## The Investment Timing Decision

Consider a business that is examining a new project of some sort. What this normally means is management must decide whether to make an investment outlay to acquire the new assets needed for the project. If you think about it, what management has is the

Ross et al.: Fundamentals of Corporate Finance, Sixth Edition, Alternate Edition

V. Risk and Return

14. Options and Corporate Finance

© The McGraw-Hill Companies, 2002

PART FIVE Risk and Return investment timing decision

The evaluation of the optimal time to begin a project.

right, but not the obligation, to pay some fixed amount (the initial investment) and thereby acquire a real asset (the project). In other words, essentially all proposed projects are real options!

Based on our discussion in previous chapters, you already know how to analyze proposed business investments. You would identify and analyze the relevant cash flows and assess the net present value (NPV) of the proposal. If the NPV is positive, you would recommend taking the project, where taking the project amounts to exercising the option.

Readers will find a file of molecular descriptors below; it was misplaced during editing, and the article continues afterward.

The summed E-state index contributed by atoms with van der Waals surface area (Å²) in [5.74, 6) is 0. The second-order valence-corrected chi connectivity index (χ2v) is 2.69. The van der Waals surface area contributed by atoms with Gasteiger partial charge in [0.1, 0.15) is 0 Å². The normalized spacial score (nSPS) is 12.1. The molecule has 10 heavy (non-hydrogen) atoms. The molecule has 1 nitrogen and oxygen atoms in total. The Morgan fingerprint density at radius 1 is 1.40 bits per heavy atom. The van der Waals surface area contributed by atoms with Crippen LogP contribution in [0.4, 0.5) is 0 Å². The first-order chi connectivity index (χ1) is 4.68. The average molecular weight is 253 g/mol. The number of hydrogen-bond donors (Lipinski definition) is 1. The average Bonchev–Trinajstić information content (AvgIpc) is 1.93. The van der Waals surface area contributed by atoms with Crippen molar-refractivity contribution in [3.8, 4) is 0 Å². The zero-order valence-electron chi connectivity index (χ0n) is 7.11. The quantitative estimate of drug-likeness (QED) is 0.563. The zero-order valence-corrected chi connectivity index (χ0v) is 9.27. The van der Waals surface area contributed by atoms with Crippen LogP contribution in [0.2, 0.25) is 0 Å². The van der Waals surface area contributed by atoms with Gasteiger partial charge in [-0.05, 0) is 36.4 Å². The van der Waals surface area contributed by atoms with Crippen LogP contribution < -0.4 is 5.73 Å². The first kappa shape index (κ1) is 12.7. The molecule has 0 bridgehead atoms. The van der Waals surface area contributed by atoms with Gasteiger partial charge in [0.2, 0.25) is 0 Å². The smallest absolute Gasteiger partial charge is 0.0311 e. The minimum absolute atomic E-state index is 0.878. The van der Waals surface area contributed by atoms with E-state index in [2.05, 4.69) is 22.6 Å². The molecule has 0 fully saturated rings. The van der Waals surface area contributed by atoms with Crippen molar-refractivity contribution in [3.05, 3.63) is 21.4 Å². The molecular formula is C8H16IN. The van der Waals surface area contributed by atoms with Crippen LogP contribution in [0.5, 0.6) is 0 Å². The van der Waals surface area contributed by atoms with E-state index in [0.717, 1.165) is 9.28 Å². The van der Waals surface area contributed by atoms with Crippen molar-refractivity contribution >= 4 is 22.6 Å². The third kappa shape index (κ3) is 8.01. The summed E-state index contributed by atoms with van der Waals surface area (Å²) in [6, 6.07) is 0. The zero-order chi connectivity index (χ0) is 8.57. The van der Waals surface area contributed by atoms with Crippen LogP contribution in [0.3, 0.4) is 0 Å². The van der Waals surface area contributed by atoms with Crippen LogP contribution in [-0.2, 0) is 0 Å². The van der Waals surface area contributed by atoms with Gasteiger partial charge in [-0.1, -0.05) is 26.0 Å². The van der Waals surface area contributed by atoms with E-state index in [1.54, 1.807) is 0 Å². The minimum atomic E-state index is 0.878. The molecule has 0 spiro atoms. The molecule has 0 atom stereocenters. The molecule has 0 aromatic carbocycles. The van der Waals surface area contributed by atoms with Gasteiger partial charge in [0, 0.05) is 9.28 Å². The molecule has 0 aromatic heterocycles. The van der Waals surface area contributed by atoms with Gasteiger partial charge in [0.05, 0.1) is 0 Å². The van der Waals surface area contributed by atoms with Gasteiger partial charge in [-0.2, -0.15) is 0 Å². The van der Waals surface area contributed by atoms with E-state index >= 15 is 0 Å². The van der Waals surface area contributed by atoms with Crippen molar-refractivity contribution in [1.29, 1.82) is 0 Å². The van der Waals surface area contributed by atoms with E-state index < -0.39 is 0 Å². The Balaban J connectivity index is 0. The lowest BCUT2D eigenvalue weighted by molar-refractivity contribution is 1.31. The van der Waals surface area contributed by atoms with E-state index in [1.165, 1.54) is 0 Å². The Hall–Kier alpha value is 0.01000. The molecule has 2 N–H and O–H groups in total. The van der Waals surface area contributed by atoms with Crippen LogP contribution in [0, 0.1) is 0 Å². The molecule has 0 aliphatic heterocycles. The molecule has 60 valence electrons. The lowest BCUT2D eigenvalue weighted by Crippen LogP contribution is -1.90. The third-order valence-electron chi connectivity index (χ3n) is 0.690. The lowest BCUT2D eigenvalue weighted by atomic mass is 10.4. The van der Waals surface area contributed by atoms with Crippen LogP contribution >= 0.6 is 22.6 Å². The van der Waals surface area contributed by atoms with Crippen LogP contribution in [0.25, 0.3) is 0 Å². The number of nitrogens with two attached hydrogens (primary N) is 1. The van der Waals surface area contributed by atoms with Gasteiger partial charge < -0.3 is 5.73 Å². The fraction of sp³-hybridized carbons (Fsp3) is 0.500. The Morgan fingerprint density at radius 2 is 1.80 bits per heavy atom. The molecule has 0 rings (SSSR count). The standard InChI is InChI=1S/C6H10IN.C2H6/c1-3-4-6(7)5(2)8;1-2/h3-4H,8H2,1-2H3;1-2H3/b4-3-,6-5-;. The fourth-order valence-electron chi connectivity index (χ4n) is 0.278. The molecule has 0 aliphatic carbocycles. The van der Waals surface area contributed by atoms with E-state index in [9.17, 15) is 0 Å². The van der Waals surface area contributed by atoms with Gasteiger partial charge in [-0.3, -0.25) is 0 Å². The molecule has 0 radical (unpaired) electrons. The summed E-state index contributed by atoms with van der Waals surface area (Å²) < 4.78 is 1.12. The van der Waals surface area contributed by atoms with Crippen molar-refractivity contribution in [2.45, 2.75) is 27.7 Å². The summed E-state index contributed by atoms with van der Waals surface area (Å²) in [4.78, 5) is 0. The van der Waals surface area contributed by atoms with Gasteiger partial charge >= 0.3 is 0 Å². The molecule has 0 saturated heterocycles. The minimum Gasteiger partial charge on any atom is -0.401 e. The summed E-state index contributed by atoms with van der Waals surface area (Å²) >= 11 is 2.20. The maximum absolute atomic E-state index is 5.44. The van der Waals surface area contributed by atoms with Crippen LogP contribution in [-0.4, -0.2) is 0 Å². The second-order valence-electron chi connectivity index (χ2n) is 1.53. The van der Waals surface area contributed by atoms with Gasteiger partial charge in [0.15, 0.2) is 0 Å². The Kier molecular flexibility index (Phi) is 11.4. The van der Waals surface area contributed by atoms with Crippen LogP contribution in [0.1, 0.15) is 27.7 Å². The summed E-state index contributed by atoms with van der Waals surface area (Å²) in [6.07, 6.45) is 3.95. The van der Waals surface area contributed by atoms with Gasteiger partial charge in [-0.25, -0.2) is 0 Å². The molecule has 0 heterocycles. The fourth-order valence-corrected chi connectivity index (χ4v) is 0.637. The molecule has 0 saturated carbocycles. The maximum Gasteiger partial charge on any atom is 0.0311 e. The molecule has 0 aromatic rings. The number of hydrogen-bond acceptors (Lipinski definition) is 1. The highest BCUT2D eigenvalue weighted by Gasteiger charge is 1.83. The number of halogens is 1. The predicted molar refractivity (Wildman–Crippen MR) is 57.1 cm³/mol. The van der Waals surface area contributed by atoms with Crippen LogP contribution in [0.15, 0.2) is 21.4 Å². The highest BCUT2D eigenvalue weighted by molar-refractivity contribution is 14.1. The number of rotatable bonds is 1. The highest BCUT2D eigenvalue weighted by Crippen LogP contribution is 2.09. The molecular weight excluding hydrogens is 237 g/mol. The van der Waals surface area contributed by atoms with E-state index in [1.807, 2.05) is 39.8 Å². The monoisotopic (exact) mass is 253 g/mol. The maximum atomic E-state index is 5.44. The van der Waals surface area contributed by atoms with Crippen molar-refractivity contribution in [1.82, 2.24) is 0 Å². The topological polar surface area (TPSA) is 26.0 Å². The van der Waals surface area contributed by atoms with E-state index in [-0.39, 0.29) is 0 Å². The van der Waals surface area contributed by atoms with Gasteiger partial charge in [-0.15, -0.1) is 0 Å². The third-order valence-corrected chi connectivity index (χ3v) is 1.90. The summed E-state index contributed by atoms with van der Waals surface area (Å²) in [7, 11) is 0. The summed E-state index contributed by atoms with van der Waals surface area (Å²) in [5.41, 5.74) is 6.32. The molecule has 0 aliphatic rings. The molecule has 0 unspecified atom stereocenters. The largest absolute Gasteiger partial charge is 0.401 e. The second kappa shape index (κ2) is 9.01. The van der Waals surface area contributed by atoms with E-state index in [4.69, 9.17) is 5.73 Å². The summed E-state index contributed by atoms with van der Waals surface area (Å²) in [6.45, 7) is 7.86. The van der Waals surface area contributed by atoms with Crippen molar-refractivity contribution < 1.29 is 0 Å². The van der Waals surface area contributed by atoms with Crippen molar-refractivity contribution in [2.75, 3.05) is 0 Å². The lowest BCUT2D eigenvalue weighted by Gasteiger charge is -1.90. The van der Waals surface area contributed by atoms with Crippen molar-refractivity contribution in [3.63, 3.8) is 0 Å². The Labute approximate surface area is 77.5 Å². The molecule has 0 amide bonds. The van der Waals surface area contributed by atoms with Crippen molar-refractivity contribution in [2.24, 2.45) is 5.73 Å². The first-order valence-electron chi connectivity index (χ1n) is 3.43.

There is a very important qualification to this discussion that involves mutually exclusive investments. Remember that two (or more) investments are said to be mutually exclusive if we can take only one of them. A standard example is a situation in which we own a piece of land that we wish to build on. We are considering building either a gasoline station or an apartment building. We further think that both projects have positive NPVs, but, of course, we can take only one. Which one do we take? The obvious answer is that we take the one with the larger NPV.

Here is the key point. Just because an investment has a positive NPV doesn't mean we should take it today. That sounds like a complete contradiction of what we have said all along, but it isn't. The reason is that if we take a project today, we can't take it later. Put differently, almost all projects compete with themselves in time. We can take a project now, a month from now, a year from now, and so on. We therefore have to compare the NPV of taking the project now versus the NPV of taking it later. Deciding when to take a project is called the investment timing decision.

A simple example is useful to illustrate the investment timing decision. A project costs $100 and has a single future cash flow. If we take it today, the cash flow will be $120 in one year. If we wait one year, the project will still cost $100, but the cash flow the following year (i.e., two years from now) will be $130 because the potential market is bigger. If these are the only two options, and the relevant discount rate is 10 percent, what should we do?

To answer this question, we need to compute the two NPVs. If we take it today, the NPV is:

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